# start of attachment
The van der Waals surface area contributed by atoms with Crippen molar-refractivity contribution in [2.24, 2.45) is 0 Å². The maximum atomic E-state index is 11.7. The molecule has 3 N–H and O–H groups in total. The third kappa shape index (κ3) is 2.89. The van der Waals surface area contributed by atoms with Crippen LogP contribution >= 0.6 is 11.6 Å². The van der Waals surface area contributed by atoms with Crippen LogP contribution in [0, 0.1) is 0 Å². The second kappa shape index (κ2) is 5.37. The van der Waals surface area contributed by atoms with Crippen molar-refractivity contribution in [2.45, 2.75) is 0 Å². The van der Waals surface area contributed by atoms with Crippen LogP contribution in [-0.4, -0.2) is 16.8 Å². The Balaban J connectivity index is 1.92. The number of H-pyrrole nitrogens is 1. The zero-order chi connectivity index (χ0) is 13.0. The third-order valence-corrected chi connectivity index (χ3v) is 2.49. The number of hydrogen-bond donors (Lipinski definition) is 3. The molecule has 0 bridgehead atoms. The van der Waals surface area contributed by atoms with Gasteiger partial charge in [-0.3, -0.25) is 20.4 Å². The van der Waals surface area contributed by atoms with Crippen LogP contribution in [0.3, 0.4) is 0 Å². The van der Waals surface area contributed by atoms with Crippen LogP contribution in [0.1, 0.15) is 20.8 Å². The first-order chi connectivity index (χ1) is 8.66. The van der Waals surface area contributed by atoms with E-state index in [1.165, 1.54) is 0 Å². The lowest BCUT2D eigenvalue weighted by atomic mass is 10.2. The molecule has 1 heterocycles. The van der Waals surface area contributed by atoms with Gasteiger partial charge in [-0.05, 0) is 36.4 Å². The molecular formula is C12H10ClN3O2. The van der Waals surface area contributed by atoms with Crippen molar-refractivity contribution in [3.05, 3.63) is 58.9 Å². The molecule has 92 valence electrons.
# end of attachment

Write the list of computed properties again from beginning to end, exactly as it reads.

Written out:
The van der Waals surface area contributed by atoms with Crippen molar-refractivity contribution in [2.24, 2.45) is 0 Å². The maximum atomic E-state index is 11.7. The molecule has 3 N–H and O–H groups in total. The third kappa shape index (κ3) is 2.89. The van der Waals surface area contributed by atoms with Crippen LogP contribution >= 0.6 is 11.6 Å². The van der Waals surface area contributed by atoms with Crippen LogP contribution in [0, 0.1) is 0 Å². The second kappa shape index (κ2) is 5.37. The van der Waals surface area contributed by atoms with Crippen molar-refractivity contribution in [2.45, 2.75) is 0 Å². The van der Waals surface area contributed by atoms with Crippen LogP contribution in [-0.4, -0.2) is 16.8 Å². The Balaban J connectivity index is 1.92. The number of H-pyrrole nitrogens is 1. The zero-order chi connectivity index (χ0) is 13.0. The third-order valence-corrected chi connectivity index (χ3v) is 2.49. The number of hydrogen-bond donors (Lipinski definition) is 3. The molecule has 0 bridgehead atoms. The van der Waals surface area contributed by atoms with Gasteiger partial charge in [-0.3, -0.25) is 20.4 Å². The van der Waals surface area contributed by atoms with Crippen LogP contribution in [0.3, 0.4) is 0 Å². The van der Waals surface area contributed by atoms with Crippen LogP contribution in [0.1, 0.15) is 20.8 Å². The first-order chi connectivity index (χ1) is 8.66. The van der Waals surface area contributed by atoms with E-state index in [1.165, 1.54) is 0 Å². The lowest BCUT2D eigenvalue weighted by atomic mass is 10.2. The molecule has 1 heterocycles. The van der Waals surface area contributed by atoms with Gasteiger partial charge in [-0.05, 0) is 36.4 Å². The molecular formula is C12H10ClN3O2. The van der Waals surface area contributed by atoms with Crippen molar-refractivity contribution in [3.05, 3.63) is 58.9 Å². The molecule has 92 valence electrons.